# Library for (algebraically) complicated sums (and other expressions)?

I was wondering if anyone knows of a library that easily handles expressions like this:

This would greatly help in what I am trying to do… This expression can be calculated using loops but in what I am writing end-users would have to calculate a lot of expressions like this one and I want to give them an easy way to do that.
I’m sorry if there is a library that does this that I have missed.

I’m not sure what exact syntax you’re looking for but it’s easy enough to just do

``````julia> a = randn(3,3)
julia> sum((a[i,j] for i=1:2 for j=i+1))
``````
2 Likes

Yes but this expression could be pretty much anything… The general form that I am looking for is this:

But you do have to specify A in some way. Are you not satisfied with things like `for i=1:2 for j=i+1`?

There is the problem that this A is not composed of numbers. So, for instance, in the first example, what I am really doing is saying `for i=1:length(I) for j=1:length(J)`, if I,J are two sets and then `if j=i+1` . But I have to do calculations where I would need something like: `for s="new-york":"topeka"` and then calculate `C[s]` (which I can do using `NamedArrays`) but I would not like to do all my calculations using `NamedArrays` but rather do all the calculations using normal Arrays and then name them (having named the original sets beforehand).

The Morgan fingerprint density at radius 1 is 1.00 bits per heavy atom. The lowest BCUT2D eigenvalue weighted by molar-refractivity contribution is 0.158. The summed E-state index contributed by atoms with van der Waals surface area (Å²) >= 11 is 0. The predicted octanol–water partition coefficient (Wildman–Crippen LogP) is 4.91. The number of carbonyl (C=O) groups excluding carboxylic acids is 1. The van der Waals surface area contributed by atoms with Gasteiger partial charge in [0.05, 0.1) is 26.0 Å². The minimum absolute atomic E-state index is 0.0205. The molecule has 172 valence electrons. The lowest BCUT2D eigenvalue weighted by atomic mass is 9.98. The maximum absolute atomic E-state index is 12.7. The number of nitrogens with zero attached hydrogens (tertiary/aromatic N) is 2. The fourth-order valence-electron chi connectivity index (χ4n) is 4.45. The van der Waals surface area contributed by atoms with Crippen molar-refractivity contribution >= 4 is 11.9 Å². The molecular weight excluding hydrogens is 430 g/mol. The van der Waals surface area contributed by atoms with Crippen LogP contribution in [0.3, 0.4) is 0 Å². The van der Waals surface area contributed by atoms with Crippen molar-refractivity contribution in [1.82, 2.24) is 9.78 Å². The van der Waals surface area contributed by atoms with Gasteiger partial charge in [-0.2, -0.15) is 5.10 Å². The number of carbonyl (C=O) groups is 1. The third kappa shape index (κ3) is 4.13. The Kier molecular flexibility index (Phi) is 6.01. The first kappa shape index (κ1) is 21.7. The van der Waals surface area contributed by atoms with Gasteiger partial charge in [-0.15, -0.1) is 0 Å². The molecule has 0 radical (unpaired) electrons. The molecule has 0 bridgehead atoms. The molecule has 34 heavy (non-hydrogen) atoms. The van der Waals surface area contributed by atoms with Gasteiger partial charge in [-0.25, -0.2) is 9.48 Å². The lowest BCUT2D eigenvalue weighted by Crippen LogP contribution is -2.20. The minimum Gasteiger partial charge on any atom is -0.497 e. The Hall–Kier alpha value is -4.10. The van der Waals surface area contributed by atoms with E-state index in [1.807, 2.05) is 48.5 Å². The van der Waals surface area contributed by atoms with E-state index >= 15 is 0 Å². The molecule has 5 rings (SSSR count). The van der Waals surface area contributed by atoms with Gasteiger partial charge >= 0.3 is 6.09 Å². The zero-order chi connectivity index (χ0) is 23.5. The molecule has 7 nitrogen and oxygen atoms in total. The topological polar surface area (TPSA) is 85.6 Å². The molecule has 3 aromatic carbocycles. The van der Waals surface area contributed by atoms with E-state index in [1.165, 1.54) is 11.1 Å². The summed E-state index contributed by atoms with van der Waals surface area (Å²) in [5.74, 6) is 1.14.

I think there are a couple of other problems as well, but I will have to think about them some more. For example, in the first example, for calculating Z, I would have to write something like (correct me if there is an obvious shortcut)

``````for i=1:n
if i!=1
for t=1:m
Z[i,t] = ...
end
end
end
``````

(I wrote it a bit more generally to include any condition on `i` …)
and I would like to avoid so many loops because some people get easily confused when they have to write them edit: However, you are right that comprehensions inside sums are very useful in what I am doing and I will use them more.

2 Likes

Ok,

``````I = ["i1","i2","i3","i4"]
J = ["j1","j2","j3","j4"]
T = ["t1","t2","t3","t4"]
iter = ["1","2","3","4"]

A = zeros((length(I),length(J)))
B = zeros((length(I),length(J)))
C = zeros((length(I),length(J)))

for i=1:length(I)
for j=1:length(J)
A[i,j] = i+j
B[i,j] = i*j
C[i,j] = A[i,j] + B[i,j]
end
end

for c=1:length(iter)
for i=1:length(I)
if i!=1
for t=1:length(T)
Z[i,t] = sum((C[i,j]+0.1*C[i-1,j] for j=i-2 for j=1:length(J)))
+c*log(t+exp(-c))
end
end
end

for j=1:length(J)
for t=1:length(T)
if t!=1 && t==c
Y[j,t] = sum(C[i,j] for i=1:length(I)) + c*log(t-1+sqrt(c))
end
end
end

end

``````

This is a simple yet typical example…

It is not clear to me how you expect to have something simpler than this. If you really want to avoid loops, you can do

``````Z(i,t) = i == 1 ? NaN : sum(...)
Zarr = [Z(i,t) for i=1:n for t=1:n]) # or Z.(1:n, (1:n)')
``````
1 Like

Yes, I guess you are right. I don’t really want to avoid loops altogether, I was just thinking that there might be a library that uses friendly syntax for this kind of thing. Anyway, thank you for answering, and generator expressions in sums helps quite a lot.

You may be interested in `Tortilla.jl`, it’s a work-in-progress by Peter Ahrens, see his talk at JuliaCon 2018. Also, there is `Einsum.jl`, `TensorOperations.jl`, and some other packages, but I didn’t personally use.

1 Like

Anyone knows where I can get Tortilla.jl? I could not find it on Github.